Insomnia is something that many of us have struggled with at some point in our lives. And it can be an incredibly frustrating experience as your body will feel worn out, but your mind will be restless, and that perfect night’s sleep will become ever more elusive as your health deteriorates due to lack of rest.
But thankfully, there are a few basic tips that you can follow to minimise the effects of insomnia, and understanding the root of the problem is a good place to start.
The NHS website states that around one third of the UK population suffers from episodes of insomnia. And interestingly, it is thought to be more common amongst women and it increases with age.
Insomnia is characterised as being unable to get to sleep, or being unable to stay asleep long enough to feel fully rested the next day. And whilst it is hard to gauge exactly how much sleep is necessary to function properly, it is thought that between seven and eight hours sleep is optimal for most adults.
There can be many factors that influence our sleeping habits. Anxiety and stress are the most common causes of insomnia as the mind dwells upon the negative thoughts of the day in a way that prohibits prolonged sleep.
This has a particularly annoying ‘vicious-circle’ effect as we realise that it is our mind that is stopping us sleeping, and in turn the lack of sleep leads to increased anxiety about being able to sleep properly.
It’s also worth noting that many modern influences such as caffeine, alcohol and even the blue-light generated by devices such as smartphones can limit our ability to get to sleep.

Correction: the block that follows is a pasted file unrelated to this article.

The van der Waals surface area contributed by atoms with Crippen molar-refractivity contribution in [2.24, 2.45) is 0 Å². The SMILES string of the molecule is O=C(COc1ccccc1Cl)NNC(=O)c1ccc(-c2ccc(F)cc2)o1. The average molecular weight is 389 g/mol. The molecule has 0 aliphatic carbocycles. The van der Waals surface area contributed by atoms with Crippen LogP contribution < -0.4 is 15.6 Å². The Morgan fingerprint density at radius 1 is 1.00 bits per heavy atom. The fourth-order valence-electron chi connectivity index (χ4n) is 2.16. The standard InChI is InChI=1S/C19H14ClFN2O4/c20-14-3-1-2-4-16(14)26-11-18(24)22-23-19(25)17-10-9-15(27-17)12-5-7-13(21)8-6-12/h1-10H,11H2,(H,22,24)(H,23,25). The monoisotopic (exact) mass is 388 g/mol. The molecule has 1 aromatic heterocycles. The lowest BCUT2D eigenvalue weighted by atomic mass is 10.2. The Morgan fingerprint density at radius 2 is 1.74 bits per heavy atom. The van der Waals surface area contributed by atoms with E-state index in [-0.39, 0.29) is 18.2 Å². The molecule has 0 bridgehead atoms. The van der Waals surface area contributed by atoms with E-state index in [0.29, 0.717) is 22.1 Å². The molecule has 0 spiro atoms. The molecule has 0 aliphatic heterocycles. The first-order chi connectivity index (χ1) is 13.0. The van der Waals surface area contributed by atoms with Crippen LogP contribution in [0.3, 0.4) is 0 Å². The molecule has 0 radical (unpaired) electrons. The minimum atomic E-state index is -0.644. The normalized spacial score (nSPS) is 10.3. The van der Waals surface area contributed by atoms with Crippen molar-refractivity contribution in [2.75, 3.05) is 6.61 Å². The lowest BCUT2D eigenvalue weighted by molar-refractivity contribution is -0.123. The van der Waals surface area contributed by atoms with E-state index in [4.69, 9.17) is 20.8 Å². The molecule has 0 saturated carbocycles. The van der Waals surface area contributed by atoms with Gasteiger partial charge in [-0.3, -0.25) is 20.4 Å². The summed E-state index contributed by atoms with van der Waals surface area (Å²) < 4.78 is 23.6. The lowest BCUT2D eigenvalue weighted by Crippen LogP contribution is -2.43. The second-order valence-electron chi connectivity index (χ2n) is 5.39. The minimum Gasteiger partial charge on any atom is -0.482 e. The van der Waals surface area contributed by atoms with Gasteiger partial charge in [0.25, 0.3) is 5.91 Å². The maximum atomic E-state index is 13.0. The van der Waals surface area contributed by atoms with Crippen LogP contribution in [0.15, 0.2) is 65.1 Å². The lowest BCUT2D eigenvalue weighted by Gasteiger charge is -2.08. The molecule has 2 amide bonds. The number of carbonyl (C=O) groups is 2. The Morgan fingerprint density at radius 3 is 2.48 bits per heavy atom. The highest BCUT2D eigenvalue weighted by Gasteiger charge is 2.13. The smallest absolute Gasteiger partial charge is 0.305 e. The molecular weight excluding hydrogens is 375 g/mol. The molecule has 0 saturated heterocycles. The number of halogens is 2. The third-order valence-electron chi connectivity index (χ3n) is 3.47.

Thankfully, there are a few things that you can do to beat insomnia. Firstly, it’s important to make sure that your sleeping environment is optimised to ensure a good night’s sleep.
This can be done by investing in a good quality mattress that allows your body to rest in comfort. And if you have kids with sleeping problems, then think about treating them to a brand new bunk bed which will provide a much more attractive sleeping environment.
If unwanted outside light is an issue, then purchasing some thick curtains could be a solution. And a white noise making machine can mask any unwelcome sounds in a way that aids sleep.
It’s also important to realise that our sleep occurs in patterns that our body naturally recognises. So try and establish a regular bedtime routine to help your body to feel sleepy at the correct times.
This can be done by allowing yourself a good amount of time to ‘wind down’ in the evenings. In particular avoid heavy meals and caffeinated drinks close to bedtime. And be wary of using smartphones and tablets in bed, as the light generated by these devices can inhibit your body’s production of melatonin which is the chemical that is produced to make fall asleep.